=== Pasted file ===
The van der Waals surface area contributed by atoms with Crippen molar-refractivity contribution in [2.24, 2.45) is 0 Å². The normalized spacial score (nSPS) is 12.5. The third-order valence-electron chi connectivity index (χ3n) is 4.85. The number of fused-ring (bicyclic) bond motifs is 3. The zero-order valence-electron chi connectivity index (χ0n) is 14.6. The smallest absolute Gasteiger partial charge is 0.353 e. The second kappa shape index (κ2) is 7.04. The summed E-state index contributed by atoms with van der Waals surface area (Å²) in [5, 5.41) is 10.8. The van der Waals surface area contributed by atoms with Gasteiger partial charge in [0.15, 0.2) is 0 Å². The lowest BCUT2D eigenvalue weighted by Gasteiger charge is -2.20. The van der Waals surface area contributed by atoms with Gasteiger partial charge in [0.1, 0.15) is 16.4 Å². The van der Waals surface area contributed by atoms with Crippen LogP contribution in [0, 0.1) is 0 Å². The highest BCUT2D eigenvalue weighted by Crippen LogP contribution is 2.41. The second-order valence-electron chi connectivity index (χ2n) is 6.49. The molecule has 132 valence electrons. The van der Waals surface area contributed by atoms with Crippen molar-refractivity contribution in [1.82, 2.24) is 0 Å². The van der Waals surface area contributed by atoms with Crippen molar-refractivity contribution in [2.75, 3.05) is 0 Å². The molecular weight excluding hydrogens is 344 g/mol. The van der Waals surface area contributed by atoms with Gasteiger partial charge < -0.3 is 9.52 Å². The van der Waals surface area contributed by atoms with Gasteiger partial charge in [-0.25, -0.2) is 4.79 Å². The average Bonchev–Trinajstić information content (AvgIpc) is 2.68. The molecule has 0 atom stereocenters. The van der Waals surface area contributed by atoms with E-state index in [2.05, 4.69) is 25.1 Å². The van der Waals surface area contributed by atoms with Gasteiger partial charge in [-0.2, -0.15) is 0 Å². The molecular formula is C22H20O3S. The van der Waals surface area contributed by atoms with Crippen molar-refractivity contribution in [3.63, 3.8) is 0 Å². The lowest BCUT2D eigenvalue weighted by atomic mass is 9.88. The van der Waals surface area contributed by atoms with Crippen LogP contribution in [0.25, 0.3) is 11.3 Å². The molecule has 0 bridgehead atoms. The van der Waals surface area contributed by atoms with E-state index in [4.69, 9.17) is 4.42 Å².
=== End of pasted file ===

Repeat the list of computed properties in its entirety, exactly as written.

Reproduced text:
The van der Waals surface area contributed by atoms with Crippen molar-refractivity contribution in [2.24, 2.45) is 0 Å². The normalized spacial score (nSPS) is 12.5. The third-order valence-electron chi connectivity index (χ3n) is 4.85. The number of fused-ring (bicyclic) bond motifs is 3. The zero-order valence-electron chi connectivity index (χ0n) is 14.6. The smallest absolute Gasteiger partial charge is 0.353 e. The second kappa shape index (κ2) is 7.04. The summed E-state index contributed by atoms with van der Waals surface area (Å²) in [5, 5.41) is 10.8. The van der Waals surface area contributed by atoms with Gasteiger partial charge in [0.15, 0.2) is 0 Å². The lowest BCUT2D eigenvalue weighted by Gasteiger charge is -2.20. The van der Waals surface area contributed by atoms with Gasteiger partial charge in [0.1, 0.15) is 16.4 Å². The van der Waals surface area contributed by atoms with Crippen LogP contribution in [0, 0.1) is 0 Å². The highest BCUT2D eigenvalue weighted by Crippen LogP contribution is 2.41. The second-order valence-electron chi connectivity index (χ2n) is 6.49. The molecule has 132 valence electrons. The van der Waals surface area contributed by atoms with Crippen molar-refractivity contribution in [1.82, 2.24) is 0 Å². The van der Waals surface area contributed by atoms with Crippen molar-refractivity contribution in [2.75, 3.05) is 0 Å². The molecular weight excluding hydrogens is 344 g/mol. The van der Waals surface area contributed by atoms with Gasteiger partial charge < -0.3 is 9.52 Å². The van der Waals surface area contributed by atoms with Gasteiger partial charge in [-0.25, -0.2) is 4.79 Å². The average Bonchev–Trinajstić information content (AvgIpc) is 2.68. The molecule has 0 atom stereocenters. The van der Waals surface area contributed by atoms with E-state index in [2.05, 4.69) is 25.1 Å². The van der Waals surface area contributed by atoms with Gasteiger partial charge in [-0.2, -0.15) is 0 Å². The molecular formula is C22H20O3S. The van der Waals surface area contributed by atoms with Crippen molar-refractivity contribution in [3.63, 3.8) is 0 Å². The lowest BCUT2D eigenvalue weighted by atomic mass is 9.88. The van der Waals surface area contributed by atoms with Crippen LogP contribution in [0.25, 0.3) is 11.3 Å². The molecule has 0 bridgehead atoms. The van der Waals surface area contributed by atoms with E-state index in [4.69, 9.17) is 4.42 Å².